STOCKHOLM - If there were a literary award bigger than the Nobel Prize, Alice Munro would probably win that, too.
"Among writers, her name is spoken in hushed tones," fellow Canadian author Margaret Atwood once wrote. "She's the kind of writer about whom it is often said - no matter how well known she becomes - that she ought to be better known."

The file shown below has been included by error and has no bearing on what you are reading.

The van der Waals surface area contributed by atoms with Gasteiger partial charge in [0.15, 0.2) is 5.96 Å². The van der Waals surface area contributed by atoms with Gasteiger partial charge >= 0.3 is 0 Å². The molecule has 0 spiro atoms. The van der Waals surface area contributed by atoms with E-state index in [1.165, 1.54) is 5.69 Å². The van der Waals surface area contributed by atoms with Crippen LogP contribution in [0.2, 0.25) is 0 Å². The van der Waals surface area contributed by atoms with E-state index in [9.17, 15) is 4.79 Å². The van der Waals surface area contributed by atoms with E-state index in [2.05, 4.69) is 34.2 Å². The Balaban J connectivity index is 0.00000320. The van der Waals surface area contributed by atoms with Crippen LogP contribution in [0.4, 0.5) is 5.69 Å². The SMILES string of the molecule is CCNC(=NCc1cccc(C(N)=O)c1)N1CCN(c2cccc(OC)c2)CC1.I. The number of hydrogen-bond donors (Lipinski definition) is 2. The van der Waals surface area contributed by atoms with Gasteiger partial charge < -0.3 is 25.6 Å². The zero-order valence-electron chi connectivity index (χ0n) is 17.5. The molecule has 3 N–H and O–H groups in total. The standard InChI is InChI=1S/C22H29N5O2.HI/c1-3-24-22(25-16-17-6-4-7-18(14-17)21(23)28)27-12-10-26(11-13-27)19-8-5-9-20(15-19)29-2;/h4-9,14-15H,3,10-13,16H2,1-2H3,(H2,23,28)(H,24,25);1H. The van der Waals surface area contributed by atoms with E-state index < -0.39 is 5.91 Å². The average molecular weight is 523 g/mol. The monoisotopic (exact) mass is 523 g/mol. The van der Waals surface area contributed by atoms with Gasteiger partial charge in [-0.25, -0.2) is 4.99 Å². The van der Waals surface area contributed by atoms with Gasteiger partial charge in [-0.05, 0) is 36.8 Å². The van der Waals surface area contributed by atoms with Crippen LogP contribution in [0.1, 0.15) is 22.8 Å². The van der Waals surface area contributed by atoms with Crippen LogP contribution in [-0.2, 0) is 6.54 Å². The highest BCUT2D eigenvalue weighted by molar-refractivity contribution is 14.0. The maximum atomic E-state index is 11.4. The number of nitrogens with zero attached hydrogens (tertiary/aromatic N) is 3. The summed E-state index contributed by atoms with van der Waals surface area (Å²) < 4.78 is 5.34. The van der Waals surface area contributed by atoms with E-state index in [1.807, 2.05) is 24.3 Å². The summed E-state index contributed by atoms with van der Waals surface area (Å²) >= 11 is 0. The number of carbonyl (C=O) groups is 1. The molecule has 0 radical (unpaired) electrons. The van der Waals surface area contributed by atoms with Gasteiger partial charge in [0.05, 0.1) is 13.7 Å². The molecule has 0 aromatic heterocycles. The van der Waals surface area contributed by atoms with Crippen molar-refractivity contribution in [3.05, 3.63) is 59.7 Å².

Munro, 82, was awarded literature's highest honor Thursday, saluted by the Nobel committee as a thorough but forgiving chronicler of the human spirit, and her selection marks a number of breakthroughs.
She is the first winner of the $1.2 million prize to be fully identified with Canada.